Structural Formula

Structural Formula

Chemical compounds are all around humans; they are found in their food, beverages, and everyday goods. These chemical compounds can be recognised due to their molecular formulae. Although the molecular formula shows how many atoms each element has in the compound, it does not tell us how those atoms are connected to one another. Students might not be aware of which elemental atom is connected to which. The Structural Formula is formed in this area. It shows how the atoms are arranged and joined together in a chemical compound’s molecular formula.

Without knowing the Structural Formula, one would not recognise that the carbon atom in acetic acid is doubly linked to oxygen. By looking at the formula, one can determine the atoms’ spatial configuration in the complex.

The electrons involved in the bonding between distinct atoms are represented by dots in the electron dot Structural Formula. The Structural Formula is usually represented by the line-bond Structural Formula. The line-bond Structural Formula, as the name suggests, uses lines and bonds to represent the covalent bonds connecting the atoms.

Even though the condensed formula omits the carbon and hydrogen bonds, it still uses lines to connect bonded atoms, making it less confusing and smaller than the original formula.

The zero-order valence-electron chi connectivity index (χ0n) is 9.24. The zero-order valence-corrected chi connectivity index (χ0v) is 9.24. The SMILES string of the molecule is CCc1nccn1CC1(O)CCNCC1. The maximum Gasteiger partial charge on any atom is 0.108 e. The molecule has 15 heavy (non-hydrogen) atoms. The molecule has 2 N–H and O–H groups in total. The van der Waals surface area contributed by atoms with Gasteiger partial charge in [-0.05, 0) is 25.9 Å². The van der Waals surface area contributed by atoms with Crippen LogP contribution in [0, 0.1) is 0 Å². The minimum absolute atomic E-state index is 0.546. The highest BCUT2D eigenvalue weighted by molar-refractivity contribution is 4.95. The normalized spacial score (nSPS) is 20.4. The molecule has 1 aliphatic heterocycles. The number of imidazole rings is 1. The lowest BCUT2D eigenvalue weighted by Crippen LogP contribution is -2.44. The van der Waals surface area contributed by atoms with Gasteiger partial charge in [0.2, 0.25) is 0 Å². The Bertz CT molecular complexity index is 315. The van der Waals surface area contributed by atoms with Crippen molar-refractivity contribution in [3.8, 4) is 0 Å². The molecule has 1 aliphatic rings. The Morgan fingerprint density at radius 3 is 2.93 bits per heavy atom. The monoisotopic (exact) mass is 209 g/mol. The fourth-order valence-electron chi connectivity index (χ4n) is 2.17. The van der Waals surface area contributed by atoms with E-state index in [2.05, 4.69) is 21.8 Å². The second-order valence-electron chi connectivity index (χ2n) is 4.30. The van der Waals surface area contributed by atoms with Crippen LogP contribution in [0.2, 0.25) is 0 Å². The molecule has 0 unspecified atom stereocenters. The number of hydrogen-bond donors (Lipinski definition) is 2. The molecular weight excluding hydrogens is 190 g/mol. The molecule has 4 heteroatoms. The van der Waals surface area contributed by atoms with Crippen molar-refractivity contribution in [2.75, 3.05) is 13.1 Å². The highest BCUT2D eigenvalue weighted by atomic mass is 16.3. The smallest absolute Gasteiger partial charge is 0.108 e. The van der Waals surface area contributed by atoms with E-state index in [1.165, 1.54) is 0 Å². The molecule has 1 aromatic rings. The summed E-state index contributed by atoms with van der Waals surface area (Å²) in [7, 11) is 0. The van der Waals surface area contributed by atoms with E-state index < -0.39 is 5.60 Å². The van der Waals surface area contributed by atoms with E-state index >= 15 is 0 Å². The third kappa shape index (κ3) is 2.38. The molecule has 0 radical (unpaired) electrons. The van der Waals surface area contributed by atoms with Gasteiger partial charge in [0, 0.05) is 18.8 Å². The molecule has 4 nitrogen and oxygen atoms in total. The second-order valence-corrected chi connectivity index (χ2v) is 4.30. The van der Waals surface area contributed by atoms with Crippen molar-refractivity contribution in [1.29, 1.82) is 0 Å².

Chemical compounds are identified using Structural Formula. Chemical compounds are substances created when two or more distinct elements come together. Chemical compounds are created when the atoms of different elements combine via an electron. Simply, the world around humans is made up of chemical molecules. Chemical substances are present in the water one drink, the desk one is sitting at, and the air one breathes. Water is made up of one oxygen atom and two hydrogen atoms. The Structural Formula of water is H2O.

Structural Formula Examples

  1. Draw the butane Structural Formula. Butane is a linear alkane with four carbon atoms in it.

Solution: Create a skeleton using four carbon atoms to start.

C — C — C — C

The structure is then finished by including hydrogen atoms and enough bonds to give each carbon atom a total of four bonds.

Students must go through the examples of structural formulas to understand them better. Hence, it will be helpful for students if they have access to reference materials curated by the Extramarks educational website.

Chemistry Related Formulas
Cholesterol Formula Manganeseii Sulfate Formula
Copper Sulfate Formula Mercury Ii Sulfate Formula
Helium Gas Formula Net Ionic Formula
Partition Coefficient Formula Percarbonic Acid Formula
Potassium Acetate Formula Selenous Acid Formula
Potassium Nitrite Formula